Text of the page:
Tag Archives: PlayStation VR

Why Gal*Gun VR Needs a PSVR Version

We’ve known that Gal*Gun VR has been in development for a while, but Inti Creates surprised everyone yesterday with a sudden worldwide release… but only on Steam, for Vive and Oculus devices.

While the Windows PC market certainly has a lot of early adopters of virtual reality devices, it’s hard to deny that Sony’s VR solution, PlayStation VR, has proved to be a considerably more practical and affordable means for people to get involved with this new medium.

Which is why it’s so surprising that, according to Inti Creates, there is no PlayStation 4/PSVR version currently in development. This seems like a big mistake.

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VR and the Third Coming of Lightgun Shooters

Light-gun shooters are, as you’ll know if you read the Gal*Gun Double Peace coverage from last year, a venerable genre, dating back to the very earliest electronic games.

They are, however, also a genre that has fallen by the wayside over the years, thanks partly to changing trends in gaming but also due to significant changes in display technology — most notably the change from the flickering, interlaced images of CRT TVs and monitors to the stable, constant displays of today’s flat panels; a change which meant old-school light-guns no longer worked.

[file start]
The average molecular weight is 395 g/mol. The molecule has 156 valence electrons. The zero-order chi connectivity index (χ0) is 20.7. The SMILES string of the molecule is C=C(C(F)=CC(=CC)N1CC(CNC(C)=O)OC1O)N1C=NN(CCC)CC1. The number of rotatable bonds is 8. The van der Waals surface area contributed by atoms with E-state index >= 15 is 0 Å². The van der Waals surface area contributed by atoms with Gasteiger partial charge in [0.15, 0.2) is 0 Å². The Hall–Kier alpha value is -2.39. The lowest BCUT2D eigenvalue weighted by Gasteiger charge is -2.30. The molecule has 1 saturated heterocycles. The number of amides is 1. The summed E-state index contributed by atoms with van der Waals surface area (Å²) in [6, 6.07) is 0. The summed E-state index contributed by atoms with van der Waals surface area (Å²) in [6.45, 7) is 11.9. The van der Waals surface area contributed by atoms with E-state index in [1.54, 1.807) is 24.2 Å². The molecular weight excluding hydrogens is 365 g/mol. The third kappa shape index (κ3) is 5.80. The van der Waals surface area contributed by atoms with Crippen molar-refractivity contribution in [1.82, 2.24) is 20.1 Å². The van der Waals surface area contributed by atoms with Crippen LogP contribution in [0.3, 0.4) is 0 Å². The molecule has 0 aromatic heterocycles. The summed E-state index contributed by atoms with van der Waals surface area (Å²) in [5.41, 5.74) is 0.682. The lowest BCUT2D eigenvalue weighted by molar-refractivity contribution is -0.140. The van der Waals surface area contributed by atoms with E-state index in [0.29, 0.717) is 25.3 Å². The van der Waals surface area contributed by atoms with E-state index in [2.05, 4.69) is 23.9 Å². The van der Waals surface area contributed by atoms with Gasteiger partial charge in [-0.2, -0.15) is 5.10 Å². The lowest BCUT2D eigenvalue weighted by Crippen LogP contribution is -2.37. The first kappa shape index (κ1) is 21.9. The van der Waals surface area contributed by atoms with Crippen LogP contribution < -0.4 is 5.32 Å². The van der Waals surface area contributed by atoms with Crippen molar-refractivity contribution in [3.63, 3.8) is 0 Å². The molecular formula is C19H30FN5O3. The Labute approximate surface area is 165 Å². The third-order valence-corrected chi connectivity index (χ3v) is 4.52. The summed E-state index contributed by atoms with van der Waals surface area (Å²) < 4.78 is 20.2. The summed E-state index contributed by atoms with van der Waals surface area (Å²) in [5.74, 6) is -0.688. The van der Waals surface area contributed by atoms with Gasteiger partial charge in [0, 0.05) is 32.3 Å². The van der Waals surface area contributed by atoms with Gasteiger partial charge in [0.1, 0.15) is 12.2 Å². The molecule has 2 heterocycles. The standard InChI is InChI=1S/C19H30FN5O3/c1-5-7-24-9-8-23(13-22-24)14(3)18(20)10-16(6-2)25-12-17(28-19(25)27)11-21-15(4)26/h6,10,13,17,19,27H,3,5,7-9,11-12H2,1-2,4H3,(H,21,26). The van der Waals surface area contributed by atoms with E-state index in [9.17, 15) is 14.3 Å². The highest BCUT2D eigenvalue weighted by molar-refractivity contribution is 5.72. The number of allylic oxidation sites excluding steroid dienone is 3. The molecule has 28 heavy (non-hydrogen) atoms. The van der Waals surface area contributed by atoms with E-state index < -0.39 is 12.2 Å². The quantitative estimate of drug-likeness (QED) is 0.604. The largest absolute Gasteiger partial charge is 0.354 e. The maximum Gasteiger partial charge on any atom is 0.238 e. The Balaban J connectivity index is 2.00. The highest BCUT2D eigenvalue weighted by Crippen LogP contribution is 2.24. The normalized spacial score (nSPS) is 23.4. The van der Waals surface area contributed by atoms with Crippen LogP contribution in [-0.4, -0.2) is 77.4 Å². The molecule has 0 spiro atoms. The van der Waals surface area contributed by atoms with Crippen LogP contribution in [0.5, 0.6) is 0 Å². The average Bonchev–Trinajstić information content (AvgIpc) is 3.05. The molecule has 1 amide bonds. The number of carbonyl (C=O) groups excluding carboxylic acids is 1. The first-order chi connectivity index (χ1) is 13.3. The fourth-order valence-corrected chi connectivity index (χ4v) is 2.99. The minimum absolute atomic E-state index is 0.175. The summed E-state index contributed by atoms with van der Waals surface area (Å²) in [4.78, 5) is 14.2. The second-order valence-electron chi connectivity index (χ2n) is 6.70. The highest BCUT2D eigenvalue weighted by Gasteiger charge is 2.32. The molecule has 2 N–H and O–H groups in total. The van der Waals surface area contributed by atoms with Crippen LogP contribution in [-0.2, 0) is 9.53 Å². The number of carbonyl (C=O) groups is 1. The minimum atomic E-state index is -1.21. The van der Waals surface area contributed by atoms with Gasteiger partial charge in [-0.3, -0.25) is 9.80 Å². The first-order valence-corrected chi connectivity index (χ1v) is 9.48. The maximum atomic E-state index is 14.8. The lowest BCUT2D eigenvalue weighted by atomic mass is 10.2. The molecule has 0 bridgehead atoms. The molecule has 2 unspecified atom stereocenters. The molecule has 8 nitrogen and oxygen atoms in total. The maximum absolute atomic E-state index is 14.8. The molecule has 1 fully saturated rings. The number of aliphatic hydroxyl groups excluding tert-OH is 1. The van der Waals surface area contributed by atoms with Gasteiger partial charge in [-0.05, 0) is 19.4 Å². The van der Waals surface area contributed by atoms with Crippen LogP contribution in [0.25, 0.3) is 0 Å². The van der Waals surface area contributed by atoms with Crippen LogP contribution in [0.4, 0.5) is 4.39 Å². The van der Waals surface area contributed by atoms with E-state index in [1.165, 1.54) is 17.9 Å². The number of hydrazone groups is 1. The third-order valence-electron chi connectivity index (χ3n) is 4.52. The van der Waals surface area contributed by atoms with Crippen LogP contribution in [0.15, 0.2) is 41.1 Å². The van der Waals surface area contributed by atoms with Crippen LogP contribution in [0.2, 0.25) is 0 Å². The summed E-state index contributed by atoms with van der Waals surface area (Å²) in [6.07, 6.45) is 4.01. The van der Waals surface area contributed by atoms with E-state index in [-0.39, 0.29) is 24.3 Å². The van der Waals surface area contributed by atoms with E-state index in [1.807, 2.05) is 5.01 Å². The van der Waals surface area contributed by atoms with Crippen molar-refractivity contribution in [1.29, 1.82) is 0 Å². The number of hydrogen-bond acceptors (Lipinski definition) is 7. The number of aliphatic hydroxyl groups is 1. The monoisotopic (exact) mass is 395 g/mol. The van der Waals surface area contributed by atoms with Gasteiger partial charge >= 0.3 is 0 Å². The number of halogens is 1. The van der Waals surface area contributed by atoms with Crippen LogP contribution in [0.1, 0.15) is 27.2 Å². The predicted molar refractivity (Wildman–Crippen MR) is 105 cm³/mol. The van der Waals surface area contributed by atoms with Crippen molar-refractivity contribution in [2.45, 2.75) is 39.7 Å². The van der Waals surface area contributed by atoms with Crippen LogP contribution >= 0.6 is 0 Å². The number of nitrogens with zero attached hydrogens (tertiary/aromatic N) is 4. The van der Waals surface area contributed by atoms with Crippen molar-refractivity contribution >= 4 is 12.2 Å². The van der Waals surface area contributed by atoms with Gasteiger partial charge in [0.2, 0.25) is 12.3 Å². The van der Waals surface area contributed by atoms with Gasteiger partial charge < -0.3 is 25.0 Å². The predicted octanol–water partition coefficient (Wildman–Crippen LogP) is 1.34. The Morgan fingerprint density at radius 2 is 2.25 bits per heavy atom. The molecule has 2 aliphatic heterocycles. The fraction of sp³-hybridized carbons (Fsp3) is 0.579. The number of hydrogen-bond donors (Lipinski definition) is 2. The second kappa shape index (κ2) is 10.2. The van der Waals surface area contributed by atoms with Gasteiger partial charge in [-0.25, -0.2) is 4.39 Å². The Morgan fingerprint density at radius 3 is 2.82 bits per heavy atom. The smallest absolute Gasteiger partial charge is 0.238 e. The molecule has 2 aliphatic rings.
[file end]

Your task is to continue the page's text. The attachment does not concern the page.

Light-gun games have remained popular in arcades, however, since they tend to be large, “showcase” machines that are immediately impressive to visitors, and the advent of motion controllers with the Wii (and, to a lesser degree, the PlayStation Move) brought about a half-hearted renaissance for the genre at home, albeit pointing a remote-like device at the screen wasn’t quite the same as fervently gripping a plastic weapon in your hands.

With the advent of affordable virtual reality solutions, however, the light-gun shooter is well and truly back, and more fun than ever.

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Summer Lesson: First Impressions

Showcase PlayStation VR title Summer Lesson recently got a physical release in Asia with English subtitles, so I decided to grab a copy and investigate.

As you may recall, the idea of using VR to simulate interpersonal interactions and intimacy is something that I find very interesting indeed, so I was keen to try out this unusual title, and excited to have the opportunity to do so in English.

This morning I strapped on my PlayStation VR, sat comfortably and prepared to spend a virtual week in the company of Hikari Miyamoto. My headset didn’t come off until I’d finished an entire playthrough, at which point I was thoroughly convinced of the value of VR.

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Virtual Intimacy

The arrival of relatively affordable virtual reality solutions has the potential to allow us to explore narrative and characterisation in all-new ways — and I’m especially excited to see what Japan comes up with. 

An oft-cited strength of narrative-centric Japanese interactive entertainment is the sense of “intimacy” it engenders between the player, the protagonist and the core cast. Visual novels in particular are noteworthy for their in-depth explorations of characters and in allowing the player to “ride along” inside the protagonist’s head as they encounter various situations.

So what might virtual reality bring to this kind of experience? It’s an interesting question to ponder, and an exciting prospect to imagine.

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